In all my years of printing and teaching printing workshops, the single most important thing…
I’m often asked whether I use filters on certain images, this one is no exception. The honest answer for this specific image is I didn’t use any, but I wish I would have! I didn’t specifically head out to shoot this particular evening, so I just had my smaller bag with minimal gear. Which filer would I have used? For sure a ND filter to slow down the shutter speed and create more of an ethereal effect. The shutter speed here was about 1/4 sec. With my 4 stop ND it would have dropped to about 4 sec – much better for creating interesting water effects and get the “serene” mood I was in. Why not more stops? I don’t think I would have wanted to lose the details in the cloud formations, and anything above 10-12 seconds might have blurred them too much.
Often there are compromises, and so I have to think carefully about what will happen with certain filters. I could have used a polarizer to slow down the water (which I did have with me) but I don’t always like the saturation effect with polarizers in twilight conditions, plus with a wide angle lens, you frequently get that uneven look in the sky. Remember polarizers are most effective at 90° to the sun, and with a super wide angle lens, you’ll be covering varying degrees of the effect, hence the uneven color in the sky (darker in the middle, less towards the edges).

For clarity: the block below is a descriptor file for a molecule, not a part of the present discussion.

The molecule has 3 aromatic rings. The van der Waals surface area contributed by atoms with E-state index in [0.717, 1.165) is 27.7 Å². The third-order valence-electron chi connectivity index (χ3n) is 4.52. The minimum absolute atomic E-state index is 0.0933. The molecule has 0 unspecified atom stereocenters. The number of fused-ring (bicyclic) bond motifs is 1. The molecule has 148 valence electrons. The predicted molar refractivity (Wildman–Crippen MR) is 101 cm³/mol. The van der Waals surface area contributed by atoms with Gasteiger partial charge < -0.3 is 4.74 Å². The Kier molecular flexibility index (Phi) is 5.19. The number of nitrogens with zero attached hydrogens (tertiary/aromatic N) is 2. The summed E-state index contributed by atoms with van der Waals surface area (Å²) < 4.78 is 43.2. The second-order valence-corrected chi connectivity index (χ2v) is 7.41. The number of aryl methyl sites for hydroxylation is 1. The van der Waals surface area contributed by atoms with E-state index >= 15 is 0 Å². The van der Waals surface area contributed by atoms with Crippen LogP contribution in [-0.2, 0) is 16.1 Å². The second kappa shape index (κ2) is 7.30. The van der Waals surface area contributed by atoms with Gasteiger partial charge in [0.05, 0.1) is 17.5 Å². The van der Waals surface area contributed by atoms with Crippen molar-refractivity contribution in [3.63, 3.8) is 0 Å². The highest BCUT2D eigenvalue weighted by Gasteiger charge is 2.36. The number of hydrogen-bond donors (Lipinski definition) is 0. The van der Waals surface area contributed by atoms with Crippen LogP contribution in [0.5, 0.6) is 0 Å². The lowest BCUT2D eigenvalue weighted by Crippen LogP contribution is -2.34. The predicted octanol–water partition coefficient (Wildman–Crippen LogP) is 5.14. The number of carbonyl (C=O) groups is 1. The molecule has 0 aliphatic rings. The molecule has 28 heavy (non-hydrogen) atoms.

As for color in general, there were more than enough that night – no need to enhance what was already spectacular. Natural light can provide more than any filter or Photoshop effect can offer, it’s just a matter of patience, study, and understanding how light interacts with the atmosphere, clouds, humidity, etc. I’m still learning for sure, yet each time I go out to the same locations, I learn something new, see something that adds just a little bit more to my understanding and visual vocabulary. And of course, I urge you to do the same.
Go out and enjoy your own backyard, but stay curious, interested, and aware of what’s happening to the light. Then you can apply that to your “real” shoots and spend less time trying to make an average photo into a great one in post. Believe me, I have nothing against the digital darkroom – it’s am essential part of my workflow. But the better your raw ingredients, the more your work will benefit.
BTW- another common question is whether I recommend UV filters. I don’t, but if you do, make sure it’s a good one.